Sample Collection and Storage



This web page was created by Jon Zalewski


Obtaining a representative soil sample is essential when determining microbial soil parameters such as soil ecosystem functions in relation to specific soil microbes, the presence of plant pathogenic microbes, and the survival and distribution of unmodified or genetically modified microbial populations.  Without proper representative sampling, results can be skewed and be deemed meaningless statistically.  Since soils are inherently very heterogeneous it is essential to determine what is to be sampled and devise a sampling strategy to determine what microbes are present as well as individual microbial populations within the soil ecosystem.

Soil microbiota are usually localized in close association with clay-organic matter complexes and because  soils are very heterogeneous, often times there exists differences in microbial populations even within a few inches.  This is caused by differences in microhabitats and is one reason why it is so difficult to obtain a true representative sample.  Usually, when samples are taken from a site they should be viewed as a composite sample of these varying microecological environments.

Sample storage is another concern when sampling for microbial biota.  In a perfect world, storage of samples should be avoided whenever possible because vast changes in microbial populations could occur overtime and the representative sample obtained may not be at all representative by the time it is analyzed.  If CFU counts or enzymatic activities are to be derived then storage invariably alters the microbiology within the soil.  When storage is deemed necessary one should store samples in polyethylene plastic bags which will be discussed in more detail below.

As mentioned above, before sample collection should even be considered one should ask themselves several questions to determine the sampling strategy.  It would be inadequate to simply travel to a site; collect a few samples and composite them.  For example, if one sample was taken from a floodplain and mixed with a sample obtained from a summit, results could invariably be skewed because microbial populations are sure to be different in a moist alluvial soil compared to that of a residual summit soil.  Below is a diagram that could be used when determining how and where to sample.  By following the flowchart, one can determine there aim of sampling which will aid in identifying where to sample.  After a sampling strategy is determined then one can begin to determine how they will sample.  Four common methods of sampling are show in the adjacent figure.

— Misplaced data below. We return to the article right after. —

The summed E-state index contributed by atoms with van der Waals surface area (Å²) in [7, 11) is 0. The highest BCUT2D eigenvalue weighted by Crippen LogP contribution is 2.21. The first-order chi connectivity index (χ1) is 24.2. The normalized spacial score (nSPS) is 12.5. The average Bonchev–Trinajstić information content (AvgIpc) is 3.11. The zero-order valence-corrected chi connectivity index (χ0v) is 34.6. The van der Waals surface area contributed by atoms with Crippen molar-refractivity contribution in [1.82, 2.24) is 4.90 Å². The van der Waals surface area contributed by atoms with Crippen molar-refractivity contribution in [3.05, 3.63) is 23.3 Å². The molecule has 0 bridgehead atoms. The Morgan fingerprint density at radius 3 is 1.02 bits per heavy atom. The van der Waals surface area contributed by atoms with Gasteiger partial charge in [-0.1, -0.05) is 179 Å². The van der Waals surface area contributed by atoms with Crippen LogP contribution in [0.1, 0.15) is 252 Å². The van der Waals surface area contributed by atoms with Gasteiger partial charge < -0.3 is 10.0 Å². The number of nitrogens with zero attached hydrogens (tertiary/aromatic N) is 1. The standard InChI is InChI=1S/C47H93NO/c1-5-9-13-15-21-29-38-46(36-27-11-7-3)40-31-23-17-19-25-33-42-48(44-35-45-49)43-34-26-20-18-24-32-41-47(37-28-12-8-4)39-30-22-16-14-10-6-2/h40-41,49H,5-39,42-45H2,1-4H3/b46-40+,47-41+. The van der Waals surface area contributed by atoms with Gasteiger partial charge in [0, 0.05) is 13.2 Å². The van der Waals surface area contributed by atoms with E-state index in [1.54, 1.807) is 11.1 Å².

Procedures for sample collection and storage are very straightforward once a sampling strategy is determined.  Thus strategy determination is by far the most important step in the process.  However, when sampling for microbial populations or soil viruses one should make sure to sterilize the equipment used and do everything possible to prevent cross contamination.

Once a method of sampling has been derived, one needs to determine the number of samples to be acquired over a given area and how much soil should be sampled.  In general, samples for microbial analysis require relatively small samples to be obtained at each locale.  For a relatively homogenous site on the macroscale, it is recommended to obtain 15 subsamples for one total composite sample over a 2 ha area and 15 sub samples for each of 5 total composites over a 10-20 ha area.

Upon reaching each sampling locale, it is imperative to collect physical data about the site because this may provide valuable knowledge when studying the microflora.  The following items should at least be collected at each subsampling location: